I also have a question about gender. My dog that I already have is a neutered male. BUT, he already is very close with my girlfriend's female dog. They actually were found and rescued together on the side of the road, so they are quite close, although they do not live together. Does this mean I should get a male, or a female? I am afraid getting the female (Lady) would make my girlfriend's dog uncomfortable and/or jealous.


3 pitbulls


1. Lance - 38 lbs - Pitbull Mix - 10 months old


A volunteer writes: In reviewing my photos of Lance I had a hard time selecting which to use as in every photo he is smiling and has a gleam in his eye. What an awesome pup Lance is! So awesome, in fact, that not only did he ace his behavior assessment, he is being used as the helper dog to assess other dogs. For a 9 mos old pup this is pretty impressive stuff!! Lance is gorgeous, wearing a sleek gray shiny coat. He makes wonderful eye contact, joy at being your friend shining through. As soon as we exited the building he "went" indicating he is likely housetrained. After taking care of business Lance went into the 'play position' with me and I knew we would have a great time together. Lance is puppy playful, totally appropriate, not hyper, just the right amount of energy that a pup should have. He loves people, happy to meet all that wanted to meet him - and there were plenty- and likes other dogs as well. He posed for his photos like a pro, not minding being tethered to the fence, and giving me big smiles all the while. Lance is looking for a new mommy and/or daddy and will fit into any living situation. Like all dogs he needs exercise, love and a good lap to snuggle into. Come meet Lance today.


https://www.facebook.com/photo.php?...83823219.39456.152876678058553&type=3&theater

Additional pics:

https://www.facebook.com/photo.php?...0467.114406.152876678058553&type=3&permPage=1

https://www.facebook.com/photo.php?...0467.114406.152876678058553&type=3&permPage=1

https://www.facebook.com/photo.php?...0467.114406.152876678058553&type=3&permPage=1


2. Jessie - 38 lbs - Pitbull mix - 1 year 6 months old


A volunteer writes: Jessie is a sweet pint-size pup who joined us with his sister Maxien (A0938782) as a stray. Jessie is a shy little boy who seems to be slightly afraid of sudden movements and may not have been provided proper nutrition in his prior home. Despite that, Jessie is friendly to all that he meets. With his easy leash manners and quiet affectionate nature, Jessie is the perfect companion for a stroll through the park on a beautiful summer afternoon. He seems to like other dogs, making play bows to those we meet. But he seems to like people even more as he stays with me on the bench, content to watch other dogs walk by. After a few minutes, he offers gentle little nuzzles which tug at my heart; he also gives sweet little hugs, especially after treats! He appears to be housetrained, "going" as soon as we were outside. With his size and easy demeanor, Jessie should make an excellent pet for apartment dwellers. Jessie is such a sweetheart; please don't make him wait too long!


https://www.facebook.com/photo.php?...83823219.39456.152876678058553&type=3&theater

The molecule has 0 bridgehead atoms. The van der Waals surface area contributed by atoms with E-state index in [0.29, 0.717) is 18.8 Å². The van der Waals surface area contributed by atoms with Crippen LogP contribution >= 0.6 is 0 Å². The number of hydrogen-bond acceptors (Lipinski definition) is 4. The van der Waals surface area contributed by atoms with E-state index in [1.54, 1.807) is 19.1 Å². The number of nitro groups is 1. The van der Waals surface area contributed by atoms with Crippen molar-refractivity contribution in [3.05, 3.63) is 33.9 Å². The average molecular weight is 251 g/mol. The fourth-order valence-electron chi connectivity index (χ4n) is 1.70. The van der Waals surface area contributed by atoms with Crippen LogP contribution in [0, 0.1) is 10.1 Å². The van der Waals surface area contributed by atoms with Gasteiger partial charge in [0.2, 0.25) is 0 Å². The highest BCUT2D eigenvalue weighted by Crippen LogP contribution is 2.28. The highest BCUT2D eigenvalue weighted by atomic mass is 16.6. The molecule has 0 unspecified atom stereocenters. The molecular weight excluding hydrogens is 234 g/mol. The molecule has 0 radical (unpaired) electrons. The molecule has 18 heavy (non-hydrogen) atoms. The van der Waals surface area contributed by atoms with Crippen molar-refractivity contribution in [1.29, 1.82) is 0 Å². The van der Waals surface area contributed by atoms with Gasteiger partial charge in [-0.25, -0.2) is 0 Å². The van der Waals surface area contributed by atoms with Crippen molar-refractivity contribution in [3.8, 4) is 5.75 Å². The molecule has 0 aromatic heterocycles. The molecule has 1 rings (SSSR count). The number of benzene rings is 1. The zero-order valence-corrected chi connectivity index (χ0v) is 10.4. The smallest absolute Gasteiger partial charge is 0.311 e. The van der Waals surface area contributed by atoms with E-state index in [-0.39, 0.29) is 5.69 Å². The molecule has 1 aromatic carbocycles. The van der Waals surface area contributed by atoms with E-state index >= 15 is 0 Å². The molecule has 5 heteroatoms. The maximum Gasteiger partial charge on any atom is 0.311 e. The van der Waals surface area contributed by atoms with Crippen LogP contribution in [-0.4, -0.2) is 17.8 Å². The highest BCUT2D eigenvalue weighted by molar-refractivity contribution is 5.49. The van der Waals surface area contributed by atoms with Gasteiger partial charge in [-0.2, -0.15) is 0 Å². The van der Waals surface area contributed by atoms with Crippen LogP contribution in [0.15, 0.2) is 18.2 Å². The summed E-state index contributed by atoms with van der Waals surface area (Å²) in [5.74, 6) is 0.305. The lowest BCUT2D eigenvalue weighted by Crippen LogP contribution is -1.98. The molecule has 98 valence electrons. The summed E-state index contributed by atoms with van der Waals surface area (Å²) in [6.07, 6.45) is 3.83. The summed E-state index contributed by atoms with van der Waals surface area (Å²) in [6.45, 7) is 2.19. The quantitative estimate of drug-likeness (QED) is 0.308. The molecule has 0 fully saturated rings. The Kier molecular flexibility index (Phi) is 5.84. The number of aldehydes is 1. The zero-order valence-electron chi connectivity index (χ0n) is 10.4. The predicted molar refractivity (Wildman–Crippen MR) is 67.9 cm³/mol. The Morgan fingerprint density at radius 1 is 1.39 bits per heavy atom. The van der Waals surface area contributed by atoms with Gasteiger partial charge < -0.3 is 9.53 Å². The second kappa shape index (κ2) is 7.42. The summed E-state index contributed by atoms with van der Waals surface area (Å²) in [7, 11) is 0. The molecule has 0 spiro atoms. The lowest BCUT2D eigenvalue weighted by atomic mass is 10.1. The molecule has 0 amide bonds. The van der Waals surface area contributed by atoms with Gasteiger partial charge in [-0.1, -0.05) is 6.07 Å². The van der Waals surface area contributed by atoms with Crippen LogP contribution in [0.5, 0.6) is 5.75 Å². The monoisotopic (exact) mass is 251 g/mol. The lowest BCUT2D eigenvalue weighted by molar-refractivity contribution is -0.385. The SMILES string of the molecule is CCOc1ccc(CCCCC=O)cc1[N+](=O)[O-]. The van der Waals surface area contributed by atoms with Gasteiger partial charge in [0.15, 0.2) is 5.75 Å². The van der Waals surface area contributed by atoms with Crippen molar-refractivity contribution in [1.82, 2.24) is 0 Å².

Additional pic: http://www.facebook.com/photo.php?f...9470467.114406.152876678058553&type=3&theater


3. Lady - 45 lbs - Pitbull mix - 1 year 2 months old - 45 lbs


A volunteer writes: Beautiful Lady was surrendered by her owner due
to landlord issues. She wears a well cared for coat that gleams, her
weight is perfect for her size, and she is focused, intelligent, sweet
and quiet. Her leash manners are good pulling a bit from time to
time but nothing that isn't manageable. She sits on command and takes
treats gently. When it came time to take some pictures she posed
beautifully, being patient with me as I fumbled with my camera. She
stayed focused the entire time, watching me gently. Her former owner
tells us she is housetrained, has lived with other dogs and likes to
play, is friendly to all and knows sit, down, and stay. Lady is a
well mannered little girl, easy to be with, undemanding, and low key.
She is patiently waiting to meet her forever family so please ask for
her today.

https://www.facebook.com/photo.php?...83823219.39456.152876678058553&type=3&theater

Additional pics: http://www.facebook.com/photo.php?f...472090839470467.114406.152876678058553&type=1

http://www.facebook.com/photo.php?f...0467.114406.152876678058553&type=1&permPage=1
 

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How does your girlfriend's dog do with other dogs? Other females?
Do you expect to live together within, say, the next year?
Can you bring both your dog and your girlfriend's dog to meet Lady?

Excluding the consideration of your girlfriend's dog, I would say Lady is the best choice. She is old enough to be basically full grown and past the worst of the teenager stage, she appears to have normal amount of training which will make your life much easier and generally (but not always) male and female pairs do the best together.

after that, Jesse, in part because at a year and a half old, his personality is more fully developed and he's a little more mature. His shyness may be due to the surroundings, otherwise he appears to have some basic training that will help you a lot.

Lance sounds like a great dog but also still very much a puppy or teen, you'd really have your hands full with both of them. Also, his personality (including how he gets along with other dogs) could change more once he matures at about 1.5-2 years old.